Splendid Isolation? Insularity in British History
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“Our story centres in an island, not widely sundered from the Continent, and so tilted that its mountains lie all to the west and north, while south and east is a gently undulating landscape of wooded valleys, open downs, and slow rivers. It is very accessible to the invader, whether he comes in peace or war, as pirate or merchant, conqueror or missionary. Those who dwell there are not insensitive to any shift of power, any change of faith, or even fashion, on the mainland, but they give to every practice, every doctrine that comes to it from abroad, its own peculiar turn and imprint.”
(Winston Churchill, History of the English-Speaking Peoples)
In these few lines, Churchill refers to one of the most notable features of British history: its “islandness” - a close connection between geographical facts and attached metaphorical (i.e. cultural and political) meanings. As Churchill reminds his readers, a specific dialectic of separateness and connectivity is characteristic of an island.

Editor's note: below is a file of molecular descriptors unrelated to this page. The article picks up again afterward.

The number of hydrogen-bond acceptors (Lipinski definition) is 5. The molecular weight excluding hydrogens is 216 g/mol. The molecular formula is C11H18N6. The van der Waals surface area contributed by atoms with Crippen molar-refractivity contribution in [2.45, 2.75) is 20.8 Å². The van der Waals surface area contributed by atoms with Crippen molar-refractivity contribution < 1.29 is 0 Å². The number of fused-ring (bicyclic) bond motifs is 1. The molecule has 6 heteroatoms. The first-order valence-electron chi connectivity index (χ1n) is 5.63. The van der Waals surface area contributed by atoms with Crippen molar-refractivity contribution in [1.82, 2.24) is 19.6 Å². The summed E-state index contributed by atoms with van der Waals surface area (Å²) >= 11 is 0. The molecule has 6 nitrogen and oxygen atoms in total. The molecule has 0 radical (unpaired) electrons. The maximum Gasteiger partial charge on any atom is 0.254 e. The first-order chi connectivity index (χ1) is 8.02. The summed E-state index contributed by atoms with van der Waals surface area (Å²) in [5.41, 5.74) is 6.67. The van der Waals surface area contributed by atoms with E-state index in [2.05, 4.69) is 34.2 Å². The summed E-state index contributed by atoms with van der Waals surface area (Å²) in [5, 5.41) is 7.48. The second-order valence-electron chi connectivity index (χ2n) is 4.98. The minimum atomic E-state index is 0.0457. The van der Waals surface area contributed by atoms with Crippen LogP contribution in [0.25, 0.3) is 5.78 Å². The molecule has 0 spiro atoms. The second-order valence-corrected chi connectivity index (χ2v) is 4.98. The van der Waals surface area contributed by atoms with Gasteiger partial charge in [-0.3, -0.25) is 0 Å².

The conference “Splendid Isolation? Insularity in British History” will explore the interrelationship between isolation and connection of the British Isles in an epoch-spanning and interdisciplinary approach. Focussing on politics and cultures of “islandness”, it will discuss the place and the specific meaning of the island situation from early modern times to the looming Brexit of today. The conference seeks to investigate contexts in which “islandness” was referred to, explore shifting meanings attached to this notion, and examine the actors who made use of the “island argument”, their specific interests and practices.
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